The Node Pole as the Archive's Underbelly?

Curator's Note

Facebook no longer requires an introduction; its user-base is currently estimated at 1 billion active monthly profiles. On the front end, it’s become the epitome of the user-generated content platform and the postmodern living archive. Its underbelly, however, remains much less explored or theorized. What kinds of servers are required to host such large amounts of ‘free’ information, offering up data so rapidly? How do they function? How many? Where? Taken together, these pragmatic questions inform an important theoretical intervention: these dislocated servers–existing in “enterprise zones” and arctic hideaways–not only effectively blind us to the potential environmental costs of our everyday obsession with self-archiving, but also demand a serious revision of the preservation ideals that underpin it. 

Everything we do on Facebook - said to consume 1 of every 7 minutes spent online - triggers servers as a means to locate and return data. These perpetual demands, doubling globally every 18 months, require a lot of energy, which generate a lot of heat. To avoid a meltdown, cool down is required. Enter: the Node Pole. Luleå, Sweden, is home to the 3rd and most recent storage center built by Facebook; prototype for the Node Pole. It’s in itself 3 complexes, each equal to one in Forest City (NC), which is itself double the size of the Prineville center (OR). Like data, storage centers are proliferating at exponential rates, in size and speed. These dislocated centers heighten the distance between users and the data they generate as necessary to maintain the archival illusions of continuous uninterrupted access. While the ecological impact of these transactions is at the heart of any critical analysis of Facebook, it’s the justifications themselves (for the energy spent) that offer the richest theoretical terrain to explore.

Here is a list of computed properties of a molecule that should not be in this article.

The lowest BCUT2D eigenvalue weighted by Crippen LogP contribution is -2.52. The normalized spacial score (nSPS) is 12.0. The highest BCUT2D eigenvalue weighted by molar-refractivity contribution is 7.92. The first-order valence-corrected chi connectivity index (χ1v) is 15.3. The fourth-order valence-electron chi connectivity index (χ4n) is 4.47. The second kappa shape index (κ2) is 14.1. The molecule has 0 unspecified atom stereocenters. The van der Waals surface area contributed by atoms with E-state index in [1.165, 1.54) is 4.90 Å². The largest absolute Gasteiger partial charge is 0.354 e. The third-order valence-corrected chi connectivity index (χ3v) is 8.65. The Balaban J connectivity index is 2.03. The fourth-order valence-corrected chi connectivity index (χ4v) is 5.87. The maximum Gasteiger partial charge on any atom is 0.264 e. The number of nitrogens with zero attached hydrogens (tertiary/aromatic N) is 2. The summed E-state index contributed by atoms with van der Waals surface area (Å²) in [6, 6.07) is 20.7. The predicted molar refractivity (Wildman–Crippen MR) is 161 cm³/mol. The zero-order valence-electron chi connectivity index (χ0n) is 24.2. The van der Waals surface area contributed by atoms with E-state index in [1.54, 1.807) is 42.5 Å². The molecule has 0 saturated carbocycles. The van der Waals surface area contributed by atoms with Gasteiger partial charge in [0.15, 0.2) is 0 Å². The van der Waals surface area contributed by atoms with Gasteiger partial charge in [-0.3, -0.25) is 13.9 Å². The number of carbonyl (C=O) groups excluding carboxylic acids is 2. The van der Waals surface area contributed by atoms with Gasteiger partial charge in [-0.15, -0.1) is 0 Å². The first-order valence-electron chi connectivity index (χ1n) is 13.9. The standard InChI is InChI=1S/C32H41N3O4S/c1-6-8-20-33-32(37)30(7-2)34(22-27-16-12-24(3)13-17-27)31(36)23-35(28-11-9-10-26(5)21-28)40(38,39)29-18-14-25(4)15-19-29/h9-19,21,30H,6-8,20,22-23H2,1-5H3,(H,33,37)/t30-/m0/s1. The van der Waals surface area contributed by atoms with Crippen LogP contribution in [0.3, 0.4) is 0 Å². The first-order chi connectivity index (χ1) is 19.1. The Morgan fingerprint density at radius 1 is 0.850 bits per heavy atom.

The video presented veils any critical engagement with these large-scale developments. If we imagine Facebook as an archive in the face of mass data creation and circulation - as our billion plus participation indicates - we are faced with the always on, always available, connections it enables through us, and our own desire to always be on. We come to understand the material space of the archive and the electricity that powers its machines, as a virtual ethersphere that produces bigger records than the lived realities it records. This In Media Res piece offers a series of provocations reconnecting Facebook to the bodies and machines that enable it, and the ideals that inform it.

Comments

Sara J. Grossman's picture

On Archives and Ephemerality

Really fascinating post, Mél . Your call to recast the virtual as an environmentally significant category seems an important methodological/intellectual move for both studies of digital culture and environmental history. i’d be interested to know whether the history of technology has worked through the relationship between environmental impact and techno-housing zones.

I’m also fascinated by the language of “archiving,” here, particularly because the history of this term oscillates so nicely between physicality and virtual-reality (say from Benjamin’s archives to Chun’s Programmed Visions). But all of this reminds me that considering the environmental significance of physically housed virtual info/”data” raises questions about permanence and ephemerality with respect to this new, environmentally significant archive. I wonder if you have some thoughts on the relationship here between ephemerality, techno-archives, and environmental impact.

Lauren Cramer's picture

Great Post

Agreed— I think the language here is very interesting as this issue brings together environmental preservation and digital self-preservation. We’ve already seen the way the language we use to refer to Internet space (“the cloud”), has affected our notions of the very real infrastructure we use everyday.

Tamara Shepherd's picture

interesting!

Such a compelling example of the materiality of archives — would be a great case study to examine from the point of view of infrastructure studies, where the material infrastructure of data storage supports the ‘immaterial’ infrastructure of Facebook as a platform for social expression/activity. I wonder how one would map the site’s architecture onto the architecture of these data storage areas?

Thanks for such a provocative post! It definitely merits further research and would be a great example to use in teaching infrastructures too.

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